Sound travels in the form of waves of vibrating particles colliding with each other in the direction of transmission. That is why sound can travel through water, air and even solids, but it cannot propagate through a vacuum. Sound depends on the medium through which it travels, so any factors that influence the state of the medium can in turn affect the traveling of sound. Wind, among other factors, can impinge on sound transmission, by causing noise, attenuation (the reduction in strength of the transmitted sound signal), or a change in the direction of the sound path known as refraction.
Noise is any unwanted energy that degrades the quality of a signal. When you are speaking through a microphone, for instance, you may notice a slight change in the output especially if there is wind in the background. Wind causes air particles to vibrate and collide in the same way sound does. Therefore, when you pick up sound using a microphone, the collisions of air particles due to wind may also get picked up and be included in the overall signal.
Wind can affect other atmospheric conditions as well. Some of these conditions include temperature and humidity. There are some winds, such as the sirocco from North Africa, that blow hot air into a region causing an increase in temperature. Also, wind from a wet region can carry with it moisture embedded in the air particles, causing the target region to become humid. These two atmospheric conditions in turn greatly affect the propagation of sound.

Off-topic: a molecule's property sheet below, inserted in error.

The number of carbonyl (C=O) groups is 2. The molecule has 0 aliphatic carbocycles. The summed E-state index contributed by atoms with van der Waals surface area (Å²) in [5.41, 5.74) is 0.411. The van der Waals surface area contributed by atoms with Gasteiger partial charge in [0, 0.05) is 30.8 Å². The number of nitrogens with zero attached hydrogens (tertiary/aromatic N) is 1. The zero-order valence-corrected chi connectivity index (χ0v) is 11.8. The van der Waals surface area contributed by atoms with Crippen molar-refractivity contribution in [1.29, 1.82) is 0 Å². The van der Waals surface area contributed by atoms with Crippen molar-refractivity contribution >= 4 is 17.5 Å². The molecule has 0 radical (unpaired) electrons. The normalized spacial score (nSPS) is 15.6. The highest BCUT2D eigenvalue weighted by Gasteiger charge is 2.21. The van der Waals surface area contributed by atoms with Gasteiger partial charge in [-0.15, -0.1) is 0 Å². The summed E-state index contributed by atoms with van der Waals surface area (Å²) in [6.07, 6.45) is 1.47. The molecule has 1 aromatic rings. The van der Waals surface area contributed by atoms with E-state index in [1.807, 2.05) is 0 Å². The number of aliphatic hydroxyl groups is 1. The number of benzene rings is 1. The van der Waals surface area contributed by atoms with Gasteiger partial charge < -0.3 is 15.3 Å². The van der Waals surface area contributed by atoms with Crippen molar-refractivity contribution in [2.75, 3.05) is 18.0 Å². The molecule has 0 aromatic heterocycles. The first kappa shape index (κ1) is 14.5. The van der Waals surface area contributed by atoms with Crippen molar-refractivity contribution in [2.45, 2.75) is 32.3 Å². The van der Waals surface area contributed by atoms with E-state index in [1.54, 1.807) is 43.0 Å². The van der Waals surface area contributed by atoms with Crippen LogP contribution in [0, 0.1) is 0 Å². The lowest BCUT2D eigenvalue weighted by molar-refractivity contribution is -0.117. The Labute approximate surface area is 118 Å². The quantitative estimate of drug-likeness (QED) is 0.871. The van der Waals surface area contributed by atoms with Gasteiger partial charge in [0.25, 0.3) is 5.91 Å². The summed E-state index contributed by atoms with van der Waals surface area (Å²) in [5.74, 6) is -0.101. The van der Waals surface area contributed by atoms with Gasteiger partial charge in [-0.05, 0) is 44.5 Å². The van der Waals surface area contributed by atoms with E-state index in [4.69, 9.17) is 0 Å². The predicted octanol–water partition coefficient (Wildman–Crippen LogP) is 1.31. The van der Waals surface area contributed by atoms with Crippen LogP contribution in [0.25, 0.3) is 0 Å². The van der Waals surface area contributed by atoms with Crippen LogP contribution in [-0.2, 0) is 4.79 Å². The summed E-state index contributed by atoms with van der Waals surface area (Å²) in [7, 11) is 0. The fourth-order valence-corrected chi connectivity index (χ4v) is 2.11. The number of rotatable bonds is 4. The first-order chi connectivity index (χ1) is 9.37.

Air absorbs sound passing through it. However, temperature and humidity significantly affect the amount of absorption. For instance, air of 10 percent relative humidity can cause more than a 2 decibel reduction of sound of 4 kilohertz per 100 meters. Atmospheric temperature, on the other hand, can boost the rate of attenuation of air with 10 percent relative moisture content to levels as high as 5 decibels for every 100 meters traveled.
Refraction of Sound
Refraction is the change in direction of a wave. Wind affects the propagation of sound by refracting its waves. Wind closer to the ground moves slower than wind at high altitudes because of all the obstacles on the surface, such as trees and hills. The difference in velocity creates a wind gradient, causing a sound signal traveling downwind to bend downwards, while sound traveling upwind will bend upwards relative to the sound source. Therefore, a person standing downwind of a sound source hears higher levels of sound, while a person standing on the opposite end will hear lower sound levels. The scale of this effect can increase over longer distances and higher wind velocities.
Overcoming the Effects of Wind
To overcome the effects of wind on a sound signal, you should consider listening or recording from a distance less than 100 feet away from a sound source. Within this distance, the attenuation of sound is not that profound. You should also try to avoid transmitting sound when the wind speeds are 5 meters per second or more. The refractive effect of wind on sound is not as significant as it would be at high wind velocities.
About the Author
Mike Stephen began writing professionally in 2004. He specializes in articles related to science, health and nutrition. He served as an editor for online special-needs magazines and currently writes about science, nutrition and music for several publications.